- Deegan P, Hughes D, Mehta A, et al. UK National Guideline for adult Gaucher disease. April 2005. Available at https://www.researchgate.net/publication/265282933_UK_National_Guideline_for_Adult_Gaucher_Disease_April_2005. Accessed September 2020.
- Haute Autorité de Santé. Gaucher disease: national diagnosis and treatment protocol. January 2007. Available at https://www.has-sante.fr/upload/docs/application/pdf/ven_gaucher_web.pdf. Accessed September 2020.
- Pastores GM, Weinreb NJ, Aerts H, et al. Therapeutic goals in the treatment of Gaucher disease. Semin Hematol 2004; 41: 4-14.
- Baris HN, Cohen IJ, Mistry PK. Gaucher disease: the metabolic defect, pathophysiology, phenotypes and natural history. Pediatr Endocrinol Rev 2014; 12 Suppl 1(0 1): 72-81.
- The Free Dictionary. Gilbert syndrome. Available at: https://medical-dictionary.thefreedictionary.com/Gilbert+syndrome. Accessed September 2020.
- Carubbi F, Cappellini MD, Fargion S, et al. Liver involvement in Gaucher disease: A practical review for the hepatologist and the gastroenterologist. Dig Liver Dis 2020; 52: 368-373.
- Pastores GM, Patel MJ, Firooznia H. Bone and joint complications related to Gaucher disease. Curr Rheumatol Rep 2000; 2: 175-180.
- Marcucci G, Zimran A, Bembi B, et al. Gaucher disease and bone manifestations. Calcif Tissue Int 2014; 95: 477-494.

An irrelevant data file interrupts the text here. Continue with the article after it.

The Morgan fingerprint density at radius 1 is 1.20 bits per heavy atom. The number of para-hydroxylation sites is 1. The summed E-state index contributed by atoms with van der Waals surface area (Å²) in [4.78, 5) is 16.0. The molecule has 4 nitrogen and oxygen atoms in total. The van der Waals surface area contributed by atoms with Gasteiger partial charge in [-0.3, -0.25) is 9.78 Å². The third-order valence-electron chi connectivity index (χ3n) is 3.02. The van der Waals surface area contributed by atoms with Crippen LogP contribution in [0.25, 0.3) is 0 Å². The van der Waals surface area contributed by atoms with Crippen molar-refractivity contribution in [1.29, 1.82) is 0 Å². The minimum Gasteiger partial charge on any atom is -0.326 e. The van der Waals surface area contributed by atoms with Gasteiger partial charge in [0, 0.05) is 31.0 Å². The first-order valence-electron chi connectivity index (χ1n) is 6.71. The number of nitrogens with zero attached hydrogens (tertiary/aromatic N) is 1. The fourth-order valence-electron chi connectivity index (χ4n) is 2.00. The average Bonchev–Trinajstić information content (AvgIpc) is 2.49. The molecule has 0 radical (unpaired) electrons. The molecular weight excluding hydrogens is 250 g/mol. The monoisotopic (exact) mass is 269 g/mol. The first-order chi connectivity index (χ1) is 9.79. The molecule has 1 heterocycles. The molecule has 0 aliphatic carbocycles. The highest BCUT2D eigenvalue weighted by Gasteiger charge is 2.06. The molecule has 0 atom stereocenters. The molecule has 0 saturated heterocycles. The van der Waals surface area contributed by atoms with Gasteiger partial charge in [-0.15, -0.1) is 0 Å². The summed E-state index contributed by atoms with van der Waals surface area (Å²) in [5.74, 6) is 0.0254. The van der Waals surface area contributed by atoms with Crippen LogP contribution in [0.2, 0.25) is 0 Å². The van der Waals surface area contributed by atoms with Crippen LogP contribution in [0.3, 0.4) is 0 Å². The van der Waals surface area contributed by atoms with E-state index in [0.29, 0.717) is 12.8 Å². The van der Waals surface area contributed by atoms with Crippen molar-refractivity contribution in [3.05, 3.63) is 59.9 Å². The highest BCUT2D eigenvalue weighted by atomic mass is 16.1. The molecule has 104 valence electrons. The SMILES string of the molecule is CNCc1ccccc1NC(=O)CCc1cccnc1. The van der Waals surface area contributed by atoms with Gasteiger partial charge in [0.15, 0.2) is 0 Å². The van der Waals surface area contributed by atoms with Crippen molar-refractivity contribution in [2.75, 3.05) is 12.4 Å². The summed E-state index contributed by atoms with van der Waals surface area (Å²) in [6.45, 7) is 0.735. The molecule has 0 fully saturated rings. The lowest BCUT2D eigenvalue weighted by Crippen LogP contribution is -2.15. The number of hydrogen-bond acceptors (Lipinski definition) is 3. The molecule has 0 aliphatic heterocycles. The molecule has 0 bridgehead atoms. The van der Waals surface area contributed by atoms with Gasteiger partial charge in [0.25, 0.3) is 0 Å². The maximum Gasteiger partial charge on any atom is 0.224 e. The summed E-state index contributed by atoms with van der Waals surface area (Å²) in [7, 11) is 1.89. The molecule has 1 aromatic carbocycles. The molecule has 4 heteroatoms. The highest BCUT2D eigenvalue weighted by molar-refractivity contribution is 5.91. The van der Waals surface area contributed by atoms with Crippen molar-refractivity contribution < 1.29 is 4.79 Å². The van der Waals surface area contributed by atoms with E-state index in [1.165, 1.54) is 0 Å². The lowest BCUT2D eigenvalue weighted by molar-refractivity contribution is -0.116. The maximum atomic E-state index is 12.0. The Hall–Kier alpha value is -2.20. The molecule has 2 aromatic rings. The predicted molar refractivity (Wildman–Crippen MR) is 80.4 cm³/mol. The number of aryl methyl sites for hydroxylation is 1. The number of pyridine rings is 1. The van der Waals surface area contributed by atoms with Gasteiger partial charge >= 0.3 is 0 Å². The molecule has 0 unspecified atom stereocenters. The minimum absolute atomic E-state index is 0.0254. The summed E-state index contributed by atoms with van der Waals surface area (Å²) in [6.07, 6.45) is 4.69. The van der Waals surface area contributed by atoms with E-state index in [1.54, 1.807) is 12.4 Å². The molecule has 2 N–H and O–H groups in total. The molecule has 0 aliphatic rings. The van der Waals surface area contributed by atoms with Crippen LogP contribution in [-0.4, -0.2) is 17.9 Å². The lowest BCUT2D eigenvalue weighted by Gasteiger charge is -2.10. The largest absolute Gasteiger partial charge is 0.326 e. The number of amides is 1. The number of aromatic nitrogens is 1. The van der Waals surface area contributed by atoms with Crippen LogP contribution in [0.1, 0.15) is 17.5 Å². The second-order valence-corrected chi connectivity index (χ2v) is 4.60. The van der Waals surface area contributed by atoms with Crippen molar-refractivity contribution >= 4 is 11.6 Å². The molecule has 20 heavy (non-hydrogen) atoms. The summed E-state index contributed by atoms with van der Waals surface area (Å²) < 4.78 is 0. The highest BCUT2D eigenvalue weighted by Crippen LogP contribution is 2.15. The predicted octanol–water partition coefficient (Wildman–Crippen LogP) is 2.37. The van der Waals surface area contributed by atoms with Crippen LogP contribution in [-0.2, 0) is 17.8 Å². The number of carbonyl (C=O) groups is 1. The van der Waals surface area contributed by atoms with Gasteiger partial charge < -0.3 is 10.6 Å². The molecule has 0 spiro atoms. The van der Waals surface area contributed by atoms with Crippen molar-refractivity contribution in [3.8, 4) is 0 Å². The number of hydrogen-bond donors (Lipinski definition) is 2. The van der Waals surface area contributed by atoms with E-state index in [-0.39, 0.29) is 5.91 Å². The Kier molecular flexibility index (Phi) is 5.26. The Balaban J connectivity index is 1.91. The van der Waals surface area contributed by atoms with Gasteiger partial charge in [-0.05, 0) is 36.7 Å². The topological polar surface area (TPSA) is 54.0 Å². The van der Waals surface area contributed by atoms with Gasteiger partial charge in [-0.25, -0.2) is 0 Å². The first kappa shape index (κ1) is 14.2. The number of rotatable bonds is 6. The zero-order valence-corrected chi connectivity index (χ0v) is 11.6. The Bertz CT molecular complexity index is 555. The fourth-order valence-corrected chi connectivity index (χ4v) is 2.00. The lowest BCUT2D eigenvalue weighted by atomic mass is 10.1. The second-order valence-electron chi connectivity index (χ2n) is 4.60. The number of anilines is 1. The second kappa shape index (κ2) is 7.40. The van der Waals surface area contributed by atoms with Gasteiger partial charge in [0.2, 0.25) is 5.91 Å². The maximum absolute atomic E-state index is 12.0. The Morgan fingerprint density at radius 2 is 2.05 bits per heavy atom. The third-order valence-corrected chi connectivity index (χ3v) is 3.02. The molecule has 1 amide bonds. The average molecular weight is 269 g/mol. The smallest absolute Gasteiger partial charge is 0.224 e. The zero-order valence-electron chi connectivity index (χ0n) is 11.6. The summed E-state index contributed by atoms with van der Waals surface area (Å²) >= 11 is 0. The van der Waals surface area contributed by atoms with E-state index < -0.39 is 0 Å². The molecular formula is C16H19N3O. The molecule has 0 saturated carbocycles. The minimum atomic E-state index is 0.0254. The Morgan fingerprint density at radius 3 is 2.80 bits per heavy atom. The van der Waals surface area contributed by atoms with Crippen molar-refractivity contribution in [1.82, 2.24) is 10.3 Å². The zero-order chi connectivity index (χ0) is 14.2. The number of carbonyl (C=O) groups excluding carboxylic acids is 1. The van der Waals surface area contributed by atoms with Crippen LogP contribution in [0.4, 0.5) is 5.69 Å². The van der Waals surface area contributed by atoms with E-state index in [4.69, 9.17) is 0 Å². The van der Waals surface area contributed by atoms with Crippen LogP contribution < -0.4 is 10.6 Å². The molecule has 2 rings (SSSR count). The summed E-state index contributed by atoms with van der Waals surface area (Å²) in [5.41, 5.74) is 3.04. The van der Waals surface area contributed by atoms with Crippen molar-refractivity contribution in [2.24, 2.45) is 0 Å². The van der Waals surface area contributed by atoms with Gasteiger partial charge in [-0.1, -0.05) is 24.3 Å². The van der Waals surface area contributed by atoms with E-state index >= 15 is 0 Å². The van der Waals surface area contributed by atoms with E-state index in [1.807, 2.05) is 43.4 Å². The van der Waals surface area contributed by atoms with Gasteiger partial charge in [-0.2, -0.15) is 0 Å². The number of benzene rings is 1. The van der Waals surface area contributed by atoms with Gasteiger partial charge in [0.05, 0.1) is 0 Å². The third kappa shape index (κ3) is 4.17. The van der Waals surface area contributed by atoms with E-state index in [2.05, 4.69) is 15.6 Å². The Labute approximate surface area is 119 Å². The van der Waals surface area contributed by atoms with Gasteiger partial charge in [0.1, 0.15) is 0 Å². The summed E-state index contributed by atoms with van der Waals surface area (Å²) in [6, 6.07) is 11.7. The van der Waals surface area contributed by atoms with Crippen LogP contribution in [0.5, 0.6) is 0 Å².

- Wenstrup RJ, Roca-Espiau M, Weinreb NJ, et al. Skeletal aspects of Gaucher disease: a review. Br J Radiol 2002; 75 Suppl 1: A2-12.
- Hughes D, Mikosch P, Belmatoug N, et al. Gaucher disease in bone: from pathophysiology to practice. J Bone Miner Res 2019; 34: 996-1013.
- The Free Dictionary. Osteomyelitis. Available at: https://medical-dictionary.thefreedictionary.com/osteomyelitis. Accessed September 2020.
- Bilchik TR, Heyman S. Skeletal scintigraphy of pseudo-osteomyelitis in Gaucher's disease. Two case reports and a review of the literature. Clin Nucl Med 1992; 17: 279-282.
- Yossipovitch ZH, Herman G, Makin M. Aseptic osteomyelitis in Gaucher's disease. Isr J Med Sci 1965; 1: 531-536.
- Bell RS, Mankin HJ, Doppelt SH. Osteomyelitis in Gaucher disease. J Bone Joint Surg Am 1986; 68: 1380-1388.
- The Free Dictionary. Osteopenia. Available at: https://medical-dictionary.thefreedictionary.com/osteopenia. Accessed September 2020.
- Stowens DW, Teitelbaum SL, Kahn AJ, et al. Skeletal complications of Gaucher disease. Medicine (Baltimore) 1985; 64: 310-322.
- Simpson WL, Hermann G, Balwani M. Imaging of Gaucher disease. World J Radiol 2014; 6: 657-668.
- de Fost M, van Noesel CJ, Aerts JM, et al. Persistent bone disease in adult type 1 Gaucher disease despite increasing doses of enzyme replacement therapy. Haematologica 2008; 93: 1119-1120.
- Maas M, van Kuijk C, Stoker J, et al. Quantification of bone involvement in Gaucher disease: MR imaging bone marrow burden score as an alternative to Dixon quantitative chemical shift MR imaging--initial experience. Radiology 2003; 229: 554-561.
- Hermann G, Shapiro RS, Abdelwahab IF, et al. MR imaging in adults with Gaucher disease type I: evaluation of marrow involvement and disease activity. Skeletal Radiol 1993; 22: 247-251.
- Pastores GM, Wallenstein S, Desnick RJ, et al. Bone density in Type 1 Gaucher disease. J Bone Miner Res 1996; 11: 1801-1807.